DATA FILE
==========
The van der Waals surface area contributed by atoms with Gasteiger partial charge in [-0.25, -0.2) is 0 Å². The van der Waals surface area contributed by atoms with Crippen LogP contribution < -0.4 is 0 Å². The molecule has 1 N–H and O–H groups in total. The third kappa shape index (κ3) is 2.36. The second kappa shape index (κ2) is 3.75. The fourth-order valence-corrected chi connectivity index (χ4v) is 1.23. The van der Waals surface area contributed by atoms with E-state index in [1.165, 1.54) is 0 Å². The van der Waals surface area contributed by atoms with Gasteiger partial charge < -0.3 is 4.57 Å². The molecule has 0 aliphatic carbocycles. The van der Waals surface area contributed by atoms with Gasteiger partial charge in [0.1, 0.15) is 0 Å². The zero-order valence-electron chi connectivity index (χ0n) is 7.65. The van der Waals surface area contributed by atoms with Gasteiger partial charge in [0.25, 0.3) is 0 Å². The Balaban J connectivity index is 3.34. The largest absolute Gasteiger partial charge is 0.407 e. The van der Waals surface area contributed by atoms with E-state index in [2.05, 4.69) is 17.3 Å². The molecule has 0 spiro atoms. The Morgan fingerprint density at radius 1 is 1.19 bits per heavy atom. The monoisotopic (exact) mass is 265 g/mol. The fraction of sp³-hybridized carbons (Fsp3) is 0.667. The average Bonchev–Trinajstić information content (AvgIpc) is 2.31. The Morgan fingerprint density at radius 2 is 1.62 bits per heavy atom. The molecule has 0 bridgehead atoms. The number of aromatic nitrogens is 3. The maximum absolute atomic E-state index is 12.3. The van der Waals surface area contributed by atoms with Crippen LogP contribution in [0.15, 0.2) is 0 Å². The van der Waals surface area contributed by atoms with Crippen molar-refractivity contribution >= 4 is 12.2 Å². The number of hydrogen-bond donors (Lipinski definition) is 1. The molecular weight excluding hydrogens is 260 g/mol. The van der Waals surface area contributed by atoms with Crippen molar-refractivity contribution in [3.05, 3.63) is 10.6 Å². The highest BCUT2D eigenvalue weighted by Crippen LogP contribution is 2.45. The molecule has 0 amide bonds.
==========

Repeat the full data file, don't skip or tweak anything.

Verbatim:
The van der Waals surface area contributed by atoms with Gasteiger partial charge in [-0.25, -0.2) is 0 Å². The van der Waals surface area contributed by atoms with Crippen LogP contribution < -0.4 is 0 Å². The molecule has 1 N–H and O–H groups in total. The third kappa shape index (κ3) is 2.36. The second kappa shape index (κ2) is 3.75. The fourth-order valence-corrected chi connectivity index (χ4v) is 1.23. The van der Waals surface area contributed by atoms with E-state index in [1.165, 1.54) is 0 Å². The van der Waals surface area contributed by atoms with Gasteiger partial charge < -0.3 is 4.57 Å². The molecule has 0 aliphatic carbocycles. The van der Waals surface area contributed by atoms with Gasteiger partial charge in [0.1, 0.15) is 0 Å². The zero-order valence-electron chi connectivity index (χ0n) is 7.65. The van der Waals surface area contributed by atoms with Gasteiger partial charge in [0.25, 0.3) is 0 Å². The Balaban J connectivity index is 3.34. The largest absolute Gasteiger partial charge is 0.407 e. The van der Waals surface area contributed by atoms with E-state index in [2.05, 4.69) is 17.3 Å². The molecule has 0 spiro atoms. The Morgan fingerprint density at radius 1 is 1.19 bits per heavy atom. The monoisotopic (exact) mass is 265 g/mol. The fraction of sp³-hybridized carbons (Fsp3) is 0.667. The average Bonchev–Trinajstić information content (AvgIpc) is 2.31. The Morgan fingerprint density at radius 2 is 1.62 bits per heavy atom. The molecule has 0 bridgehead atoms. The number of aromatic nitrogens is 3. The maximum absolute atomic E-state index is 12.3. The van der Waals surface area contributed by atoms with Crippen LogP contribution in [0.15, 0.2) is 0 Å². The van der Waals surface area contributed by atoms with Crippen molar-refractivity contribution >= 4 is 12.2 Å². The number of hydrogen-bond donors (Lipinski definition) is 1. The molecular weight excluding hydrogens is 260 g/mol. The van der Waals surface area contributed by atoms with Crippen molar-refractivity contribution in [3.05, 3.63) is 10.6 Å². The highest BCUT2D eigenvalue weighted by Crippen LogP contribution is 2.45. The molecule has 0 amide bonds.